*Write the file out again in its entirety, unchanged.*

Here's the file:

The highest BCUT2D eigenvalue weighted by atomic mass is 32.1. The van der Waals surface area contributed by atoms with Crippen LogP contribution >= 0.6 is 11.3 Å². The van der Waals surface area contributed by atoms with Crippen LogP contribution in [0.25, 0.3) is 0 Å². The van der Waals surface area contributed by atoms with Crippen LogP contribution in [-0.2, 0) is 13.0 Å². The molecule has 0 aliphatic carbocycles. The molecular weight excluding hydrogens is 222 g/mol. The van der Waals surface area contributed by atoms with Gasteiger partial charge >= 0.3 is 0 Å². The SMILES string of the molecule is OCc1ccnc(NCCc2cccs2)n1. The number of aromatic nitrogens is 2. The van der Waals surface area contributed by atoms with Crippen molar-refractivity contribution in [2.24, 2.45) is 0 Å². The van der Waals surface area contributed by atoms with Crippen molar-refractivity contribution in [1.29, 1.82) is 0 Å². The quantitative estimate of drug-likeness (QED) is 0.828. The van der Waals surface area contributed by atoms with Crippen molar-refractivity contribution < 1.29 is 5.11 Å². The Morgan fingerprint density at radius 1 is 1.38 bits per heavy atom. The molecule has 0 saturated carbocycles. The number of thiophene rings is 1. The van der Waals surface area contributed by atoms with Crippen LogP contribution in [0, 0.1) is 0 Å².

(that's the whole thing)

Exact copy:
The highest BCUT2D eigenvalue weighted by atomic mass is 32.1. The van der Waals surface area contributed by atoms with Crippen LogP contribution >= 0.6 is 11.3 Å². The van der Waals surface area contributed by atoms with Crippen LogP contribution in [0.25, 0.3) is 0 Å². The van der Waals surface area contributed by atoms with Crippen LogP contribution in [-0.2, 0) is 13.0 Å². The molecule has 0 aliphatic carbocycles. The molecular weight excluding hydrogens is 222 g/mol. The van der Waals surface area contributed by atoms with Gasteiger partial charge >= 0.3 is 0 Å². The SMILES string of the molecule is OCc1ccnc(NCCc2cccs2)n1. The number of aromatic nitrogens is 2. The van der Waals surface area contributed by atoms with Crippen molar-refractivity contribution in [2.24, 2.45) is 0 Å². The van der Waals surface area contributed by atoms with Crippen molar-refractivity contribution in [1.29, 1.82) is 0 Å². The quantitative estimate of drug-likeness (QED) is 0.828. The van der Waals surface area contributed by atoms with Crippen molar-refractivity contribution < 1.29 is 5.11 Å². The Morgan fingerprint density at radius 1 is 1.38 bits per heavy atom. The molecule has 0 saturated carbocycles. The number of thiophene rings is 1. The van der Waals surface area contributed by atoms with Crippen LogP contribution in [0, 0.1) is 0 Å².